A NIGHT AT THE OPERA: A New Era for the Marx Bros.

Wednesday, February 28th, 2024
Posted by Jim Healy

The following notes on A Night at the Opera were written by Lance St. Laurent, the Cinematheque’s Project Assistant and PhD Candidate in the department of Communication Arts at UW Madison. A DCP of A Night at the Opera will screen on Saturday, March 2, at 7 p.m., in the Cinematheque's regular venue, 4070 Vilas Hall, 821 University Ave. This screening is co-presented by the Cinematheque and Madison Opera. Admission is free!

By Lance St. Laurent

For scholars and critics, the films of the Marx Brothers represent the height of vaudevillian anarchy translated to movie screens. In their films at Paramount Studios, the brothers caused all manner of chaos and comic lunacy with almost no consideration for pesky things like plot or character. A Night at the Opera, the brothers’ 1935 classic and their first with MGM, represents a major turning point in their creative careers, and watching it in retrospect can be a somewhat bittersweet experience. It is one of the brothers’ most beloved and accomplished films, enshrined as a comedy landmark by both the AFI and the Library of Congress for its iconic comic set pieces and memorable songs—including “Alone”, a charting hit of 1936. However, it was also the beginning of the end for the esteemed funnymen, whose transition to a new studio home started with triumphant promise but was soon followed by a steady decline into formulaic and increasingly toothless comic trifles.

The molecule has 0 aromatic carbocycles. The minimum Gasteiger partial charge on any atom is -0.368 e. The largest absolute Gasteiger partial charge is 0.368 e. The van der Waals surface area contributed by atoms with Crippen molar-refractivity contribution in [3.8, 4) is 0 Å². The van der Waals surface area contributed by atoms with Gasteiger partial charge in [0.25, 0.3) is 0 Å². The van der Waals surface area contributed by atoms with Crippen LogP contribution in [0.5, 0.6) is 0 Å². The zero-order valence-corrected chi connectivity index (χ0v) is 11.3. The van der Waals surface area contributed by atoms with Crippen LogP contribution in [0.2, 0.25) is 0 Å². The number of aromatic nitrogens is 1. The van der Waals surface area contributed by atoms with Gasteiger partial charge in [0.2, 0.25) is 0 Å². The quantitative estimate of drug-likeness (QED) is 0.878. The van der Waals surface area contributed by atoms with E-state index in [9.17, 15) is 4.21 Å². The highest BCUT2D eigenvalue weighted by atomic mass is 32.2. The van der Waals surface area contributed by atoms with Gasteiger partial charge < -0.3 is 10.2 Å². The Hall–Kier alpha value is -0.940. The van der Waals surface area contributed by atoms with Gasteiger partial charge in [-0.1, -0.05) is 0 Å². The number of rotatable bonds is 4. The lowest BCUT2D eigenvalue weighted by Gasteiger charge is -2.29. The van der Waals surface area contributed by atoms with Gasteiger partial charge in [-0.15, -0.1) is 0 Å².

Real-life brothers Julius (Groucho), Adolph (Harpo), Leonard (Chico), and Herbert (Zeppo) Marx were born into a family of performers and Jewish immigrants, beginning their careers on the vaudeville stage from an early age. By the 1920s, the brothers had become a popular and highly regarded comedy troupe, well-known for their satirical and anarchic comedic sensibility that mocked the mores of upper-crust society. This was also where they each developed the comic personas for which they would become world famous screen icons. With the introduction of sound cinema in the late 1920s, the Marx Brothers were signed to a contract by Paramount Studios in hopes that their quick-witted comic repartee would translate to the talkies. The five films produced at Paramount successfully adapted the free-for-all absurdity of their stage shows into lean, loosely structured showcases for rapid-fire jokes, physical buffoonery, and goofy songs, only barely resembling traditional narratives. The last of these films, 1933’s political satire Duck Soup, was a box office flop which ended the Marx’s time at Paramount on a sour note and led to straight man Zeppo leaving the troupe, embarking on a lucrative career as a talent agent with fifth Marx brother Gummo.